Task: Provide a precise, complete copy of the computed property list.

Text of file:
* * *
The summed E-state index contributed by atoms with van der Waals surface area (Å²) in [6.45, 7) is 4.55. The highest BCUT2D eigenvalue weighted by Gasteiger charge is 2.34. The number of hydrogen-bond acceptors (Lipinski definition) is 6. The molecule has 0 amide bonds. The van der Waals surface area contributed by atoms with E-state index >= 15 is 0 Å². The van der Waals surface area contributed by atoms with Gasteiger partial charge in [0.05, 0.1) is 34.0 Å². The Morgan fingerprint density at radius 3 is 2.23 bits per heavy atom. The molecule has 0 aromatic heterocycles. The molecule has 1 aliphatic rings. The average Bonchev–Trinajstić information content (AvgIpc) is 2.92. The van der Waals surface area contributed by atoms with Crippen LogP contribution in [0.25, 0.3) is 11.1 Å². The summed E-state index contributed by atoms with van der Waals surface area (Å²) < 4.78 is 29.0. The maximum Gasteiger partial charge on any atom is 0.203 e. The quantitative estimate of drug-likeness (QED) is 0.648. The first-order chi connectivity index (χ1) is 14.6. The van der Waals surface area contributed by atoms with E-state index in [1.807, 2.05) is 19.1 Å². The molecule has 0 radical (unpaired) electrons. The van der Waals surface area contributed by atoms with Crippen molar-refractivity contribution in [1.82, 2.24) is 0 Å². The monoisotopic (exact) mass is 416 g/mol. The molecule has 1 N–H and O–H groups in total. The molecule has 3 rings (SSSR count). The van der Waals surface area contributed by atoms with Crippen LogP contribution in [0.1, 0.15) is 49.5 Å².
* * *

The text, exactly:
The summed E-state index contributed by atoms with van der Waals surface area (Å²) in [6.45, 7) is 4.55. The highest BCUT2D eigenvalue weighted by Gasteiger charge is 2.34. The number of hydrogen-bond acceptors (Lipinski definition) is 6. The molecule has 0 amide bonds. The van der Waals surface area contributed by atoms with E-state index >= 15 is 0 Å². The van der Waals surface area contributed by atoms with Gasteiger partial charge in [0.05, 0.1) is 34.0 Å². The Morgan fingerprint density at radius 3 is 2.23 bits per heavy atom. The molecule has 0 aromatic heterocycles. The molecule has 1 aliphatic rings. The average Bonchev–Trinajstić information content (AvgIpc) is 2.92. The van der Waals surface area contributed by atoms with Crippen LogP contribution in [0.25, 0.3) is 11.1 Å². The summed E-state index contributed by atoms with van der Waals surface area (Å²) < 4.78 is 29.0. The maximum Gasteiger partial charge on any atom is 0.203 e. The quantitative estimate of drug-likeness (QED) is 0.648. The first-order chi connectivity index (χ1) is 14.6. The van der Waals surface area contributed by atoms with E-state index in [1.807, 2.05) is 19.1 Å². The molecule has 0 radical (unpaired) electrons. The van der Waals surface area contributed by atoms with Crippen molar-refractivity contribution in [1.82, 2.24) is 0 Å². The monoisotopic (exact) mass is 416 g/mol. The molecule has 1 N–H and O–H groups in total. The molecule has 3 rings (SSSR count). The van der Waals surface area contributed by atoms with Crippen LogP contribution in [0.1, 0.15) is 49.5 Å².